I love Nats Park when there is a big crowd on hand, and this one was a sellout (even at the outrageous prices). It was great to see all the different jerseys on fans supporting every team in the league. We often see Phillies, Mets, Red Sox, and Orioles jerseys at the ballpark, but we sure don’t see many Trout, Altuve, or Verlanders on this side of the country. I ran into Kiki, a friend from St. Albans, in the long line in the clubhouse store, as we were both successfully seeking All-Star gear. The player introductions were terrific, with a big welcome-home for the Buffalo, Wilson Ramos (boy could we use that bat this year). Seeing 29 Medal of Honor winners come out to be recognized before the game and having one of them throw out the first ball to Bryce Harper would stir the heart of even the most cynical. A male quartet sang an absolutely gorgeous version of O Canada. A mass choir formed a flag on the field and sang the national anthem (pre-recorded, but that was okay…the quality was better). Flyovers. Max—the hometown hero—striking out the first two hitters before Mike Trout works him for a 9-pitch walk. The man-child Aaron “Here Come the” Judge stroking a monster tater off of Max in the second to put the AL up 1-0. A pretty decent presidents’ race where Teddy was taken out by a flying rabbit (had to be there). Lots of home runs. Even more strikeouts. (Welcome to baseball in 2018.) Neighbors in the seats nearby from Atlanta and Los Angeles. Everyone just thrilled to be there. Not really caring who wins, but just enjoying seeing these monster lineups (especially on the American League side) go up against pitchers throwing 96-100 mph because they knew they only had to do so for one inning.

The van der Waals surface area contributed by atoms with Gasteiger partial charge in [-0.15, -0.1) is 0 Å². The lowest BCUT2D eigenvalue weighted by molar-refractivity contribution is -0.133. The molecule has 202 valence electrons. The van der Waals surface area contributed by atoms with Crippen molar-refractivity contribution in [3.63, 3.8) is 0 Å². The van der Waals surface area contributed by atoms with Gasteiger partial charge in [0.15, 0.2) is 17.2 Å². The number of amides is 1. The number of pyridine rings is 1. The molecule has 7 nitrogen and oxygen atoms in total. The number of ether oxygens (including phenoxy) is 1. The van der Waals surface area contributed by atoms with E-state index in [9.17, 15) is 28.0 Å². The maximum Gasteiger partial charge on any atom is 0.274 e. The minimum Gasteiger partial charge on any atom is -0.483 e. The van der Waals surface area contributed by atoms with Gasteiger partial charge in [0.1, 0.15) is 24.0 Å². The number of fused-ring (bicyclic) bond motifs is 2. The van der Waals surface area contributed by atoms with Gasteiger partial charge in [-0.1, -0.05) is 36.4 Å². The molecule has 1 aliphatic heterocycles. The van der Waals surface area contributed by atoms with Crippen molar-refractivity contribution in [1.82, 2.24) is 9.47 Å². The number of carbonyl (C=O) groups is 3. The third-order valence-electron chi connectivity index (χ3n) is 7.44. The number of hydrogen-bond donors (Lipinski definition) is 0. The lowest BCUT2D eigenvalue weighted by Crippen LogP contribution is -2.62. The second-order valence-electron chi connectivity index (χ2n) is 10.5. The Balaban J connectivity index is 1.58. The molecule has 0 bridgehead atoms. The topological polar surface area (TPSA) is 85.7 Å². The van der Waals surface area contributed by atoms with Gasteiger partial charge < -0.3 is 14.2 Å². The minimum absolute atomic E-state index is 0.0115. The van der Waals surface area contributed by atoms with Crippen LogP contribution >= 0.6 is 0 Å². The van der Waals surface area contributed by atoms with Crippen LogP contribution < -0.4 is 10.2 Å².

I’ve always wanted to attend an All-Star game, but when I checked the ticket prices this year I balked. I’m still saving up in hopes that I will get to a World Series game in Washington before I die. But to have the chance to go this year in our hometown team’s park, in terrific seats, and enjoy it all with Andrew was more of a treat than I even imagined. It is a memory to treasure.